Thursday, 15 August 2013

Star and Garter

My wargaming of late has felt rather like waiting for a bus; nothing for ages and then 3 come along at once. So having had a game with Michael on Tuesday, it was off to Craig's today for a game of Star&Garter, his recently released variant of Dux Bellorum by Dan Mersey. I hadn't had chance to look at Craig's rules, but as per Michaels game, everything was set up and ready for me when I arrived. So once again my little grey cells were not unduly taxed.

The beauty of the Dux Bellorum game is that it is very easy to pick up, and Craig's Star&Garter variant proved to be the same. So after a brief introduction to the rules, the scenario and the forces involved, it was pretty much straight into the game. Once again I will not bore you with the nuances of the game mechanics, but refer you to the rules to be read at your leisure.
Before getting on to the game itself, I will take a brief moment to heap praise on Craig's forces, both of which are beautifully painted. The photos on his Blog really do not do them justice; they just look so good 'in the flesh'. The same is true of his scratch built buildings. One must not forget that the figures themselves, from the Pendraken European Late Medieval range, are wonderfully sculpted and full of character. 

So on with the game. I chose to be the brave and righteous English with Craig taking the role of the dastardly and cowardly French. Once again as I was playing away from home (no sniggering at the back please) I didn't make notes, so hopefully the pictures below will give you an idea of how the game played out. More can be found on Craig's Blog.

The English deployed on the left in a compact mass of 3 battles, sighting their camp where the terrain would help protect it from the much more mobile French knights. The French chose to deploy in a much more open formation, to try and give themselves room for manouevre.
The trusty longbowmen defend the camp with knights and men-at-arms on either flank. The King is situated to best keep an eye on his battles.
The King and his companions.
The English battle on the left flank with a sturdy mass of pike ably supported by longbows.
The French move around the flanks whilst the longbows advance to attempt to come within range of their foe.
Two battles align to ward off the threat from the French cavalry.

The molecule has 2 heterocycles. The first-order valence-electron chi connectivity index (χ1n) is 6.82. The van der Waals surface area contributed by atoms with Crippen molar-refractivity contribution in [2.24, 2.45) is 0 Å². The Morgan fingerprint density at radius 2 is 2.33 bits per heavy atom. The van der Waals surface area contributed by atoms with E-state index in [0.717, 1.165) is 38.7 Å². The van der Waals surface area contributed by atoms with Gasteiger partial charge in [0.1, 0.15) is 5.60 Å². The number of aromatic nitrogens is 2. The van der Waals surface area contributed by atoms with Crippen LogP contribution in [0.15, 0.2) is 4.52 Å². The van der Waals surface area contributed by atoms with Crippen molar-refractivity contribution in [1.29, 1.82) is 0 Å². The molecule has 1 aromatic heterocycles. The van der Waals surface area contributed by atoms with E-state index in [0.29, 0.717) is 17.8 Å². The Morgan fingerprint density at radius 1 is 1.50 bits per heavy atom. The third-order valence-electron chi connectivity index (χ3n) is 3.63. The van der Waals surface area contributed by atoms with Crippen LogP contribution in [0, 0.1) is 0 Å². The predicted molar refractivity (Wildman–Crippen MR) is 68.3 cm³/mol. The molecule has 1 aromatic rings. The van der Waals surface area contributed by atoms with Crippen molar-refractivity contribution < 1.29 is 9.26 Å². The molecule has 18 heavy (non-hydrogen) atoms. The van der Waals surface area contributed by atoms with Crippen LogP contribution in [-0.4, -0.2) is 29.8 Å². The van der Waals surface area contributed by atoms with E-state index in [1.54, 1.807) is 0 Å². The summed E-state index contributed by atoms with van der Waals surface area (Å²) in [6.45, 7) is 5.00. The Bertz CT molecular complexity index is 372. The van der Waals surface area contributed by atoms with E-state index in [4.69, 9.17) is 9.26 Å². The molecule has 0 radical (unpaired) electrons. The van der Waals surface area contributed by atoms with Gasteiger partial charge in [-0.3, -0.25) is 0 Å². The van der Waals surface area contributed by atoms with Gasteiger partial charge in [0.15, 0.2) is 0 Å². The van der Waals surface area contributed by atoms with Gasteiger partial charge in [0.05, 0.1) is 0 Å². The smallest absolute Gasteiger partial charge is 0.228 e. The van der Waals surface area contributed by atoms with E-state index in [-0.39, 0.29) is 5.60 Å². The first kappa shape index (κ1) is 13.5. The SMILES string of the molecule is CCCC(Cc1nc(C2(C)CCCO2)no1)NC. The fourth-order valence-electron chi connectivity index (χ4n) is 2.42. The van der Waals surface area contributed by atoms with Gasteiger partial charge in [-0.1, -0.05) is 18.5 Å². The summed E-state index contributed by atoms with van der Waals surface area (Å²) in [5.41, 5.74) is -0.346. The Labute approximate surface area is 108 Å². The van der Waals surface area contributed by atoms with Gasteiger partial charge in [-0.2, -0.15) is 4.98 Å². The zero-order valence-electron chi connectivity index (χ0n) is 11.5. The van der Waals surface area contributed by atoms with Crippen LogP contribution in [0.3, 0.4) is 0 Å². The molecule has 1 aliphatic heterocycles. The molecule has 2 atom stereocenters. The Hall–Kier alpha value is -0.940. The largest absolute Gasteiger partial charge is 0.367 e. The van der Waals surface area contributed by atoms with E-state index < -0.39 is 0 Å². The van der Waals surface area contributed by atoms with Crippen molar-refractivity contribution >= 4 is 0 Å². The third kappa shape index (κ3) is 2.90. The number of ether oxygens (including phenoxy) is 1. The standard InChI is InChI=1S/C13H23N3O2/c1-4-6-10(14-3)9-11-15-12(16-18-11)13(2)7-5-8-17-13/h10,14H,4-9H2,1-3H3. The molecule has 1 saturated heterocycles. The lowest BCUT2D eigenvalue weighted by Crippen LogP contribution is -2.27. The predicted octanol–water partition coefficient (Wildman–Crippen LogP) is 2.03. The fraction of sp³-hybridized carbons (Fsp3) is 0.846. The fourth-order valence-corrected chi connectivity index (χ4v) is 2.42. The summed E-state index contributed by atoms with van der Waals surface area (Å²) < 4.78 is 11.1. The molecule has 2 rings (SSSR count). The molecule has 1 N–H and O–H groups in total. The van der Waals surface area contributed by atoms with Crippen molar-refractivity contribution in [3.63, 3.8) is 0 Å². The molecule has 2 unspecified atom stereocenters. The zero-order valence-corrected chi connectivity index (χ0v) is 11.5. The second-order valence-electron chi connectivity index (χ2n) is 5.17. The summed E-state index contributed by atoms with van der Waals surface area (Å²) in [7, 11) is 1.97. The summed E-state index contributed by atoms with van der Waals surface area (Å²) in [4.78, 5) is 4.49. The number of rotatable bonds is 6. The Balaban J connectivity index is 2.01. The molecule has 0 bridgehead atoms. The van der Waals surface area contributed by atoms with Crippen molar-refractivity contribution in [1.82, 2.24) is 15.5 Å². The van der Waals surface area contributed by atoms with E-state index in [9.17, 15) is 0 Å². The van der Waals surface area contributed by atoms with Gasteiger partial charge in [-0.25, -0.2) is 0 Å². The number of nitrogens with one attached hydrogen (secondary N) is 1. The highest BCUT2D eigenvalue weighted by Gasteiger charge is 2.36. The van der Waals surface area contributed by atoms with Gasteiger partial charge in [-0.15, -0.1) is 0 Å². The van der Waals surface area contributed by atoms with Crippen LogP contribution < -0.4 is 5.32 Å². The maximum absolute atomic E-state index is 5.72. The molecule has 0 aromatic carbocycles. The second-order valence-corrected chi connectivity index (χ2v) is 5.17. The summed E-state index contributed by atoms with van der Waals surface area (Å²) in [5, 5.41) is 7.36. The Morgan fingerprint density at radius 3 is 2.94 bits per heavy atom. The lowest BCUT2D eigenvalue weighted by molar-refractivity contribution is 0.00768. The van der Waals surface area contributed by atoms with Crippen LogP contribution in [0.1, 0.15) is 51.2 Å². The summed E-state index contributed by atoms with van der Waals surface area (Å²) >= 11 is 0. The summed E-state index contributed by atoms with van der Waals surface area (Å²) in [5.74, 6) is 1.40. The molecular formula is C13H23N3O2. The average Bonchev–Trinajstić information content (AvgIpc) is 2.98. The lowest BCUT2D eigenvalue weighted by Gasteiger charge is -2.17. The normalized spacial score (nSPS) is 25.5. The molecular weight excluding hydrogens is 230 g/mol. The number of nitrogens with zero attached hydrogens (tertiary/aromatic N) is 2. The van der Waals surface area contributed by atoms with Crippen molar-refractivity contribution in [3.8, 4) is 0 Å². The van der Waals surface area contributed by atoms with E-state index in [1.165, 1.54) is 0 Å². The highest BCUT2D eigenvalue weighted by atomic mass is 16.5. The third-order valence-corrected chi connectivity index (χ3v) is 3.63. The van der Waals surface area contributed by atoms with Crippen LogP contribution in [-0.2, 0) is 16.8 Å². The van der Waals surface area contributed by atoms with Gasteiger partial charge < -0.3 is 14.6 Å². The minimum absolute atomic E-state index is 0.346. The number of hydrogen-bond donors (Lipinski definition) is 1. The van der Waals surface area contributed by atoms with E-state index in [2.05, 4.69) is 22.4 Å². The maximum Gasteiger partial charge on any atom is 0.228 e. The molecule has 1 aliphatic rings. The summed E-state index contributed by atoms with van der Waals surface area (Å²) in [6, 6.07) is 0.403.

The longbowmen have a good view of their targets, who are sadly out of range.
The English longbows and crossbows inflict casualties on the French. Huzzah!
The English battles start to wheel back to counter act the French attempts to turn their flanks.
The French knights seem somewhat reluctant to come within bow range...
The English battle on the right blunders, losing one point of cohesion. The longbowmen have some nice juicy targets to their front.
The English centre looks secure with the field and hedges limiting French options on manouevre.
Some bold (or mad) French knights venture within range and pay the price.
Battle is joined!
A drawn out fight ensues on the right flank whilst the King and his longbowmen will prove more than a match for French.
The English centre splits to re-inforce their camp whilst the French crossbow finally get moving in the field to threaten the centre.
The French attack fragments under English resolve and longbow shooting.
A last gasp by the flower of French chivalry is too little too late.
Only the French King remains after the fight and his force quickly dissolves like mist in Summer sun.
The French on the left flank wisely keep away from the English hedghog and longbows.
Well in the end it proved to be an easy English victory, thanks largely due to the longbowmen of the Welsh Marches, with a helping hand from the drawn out French deployment (due to the secondary objective for the French). At one point it did look like the French would be able to turn the English flanks, but the threat from the longbows kept the French right flank at bay, allowing my forces to concentrate on the centre and the right. The positioning and choice of terrain also helped, as only having the King and his companions mounted, meant that I had a very slow and reactive force, so it was vital that I try and limit French manouevre by whatever means necessary.

So the game was great fun and as always a pleasure to play against Craig. His rules worked really well and whilst having a post-game chat, we agreed that only one or two things needed minor tweaking. Afterall it was the intention of the game to get a fresh, and dare I say it experienced, perspective on the rules. So now I'm off to start drawing up some lists for English and French forces to be able to play Star&Garter in the future. Let's hope they don't sit on the lead pile for too long...


  1. I've got Dux Bellorum and the varient, and i really love the rules. I need to try it out some time.

  2. I own DB and must say it looks good. I have never got round to playing it.

  3. That looks like a fun game.... you certainly seem to be putting in far more game time than me at the moment.
    All the best.

  4. that looks very pretty.
    Can I come and play?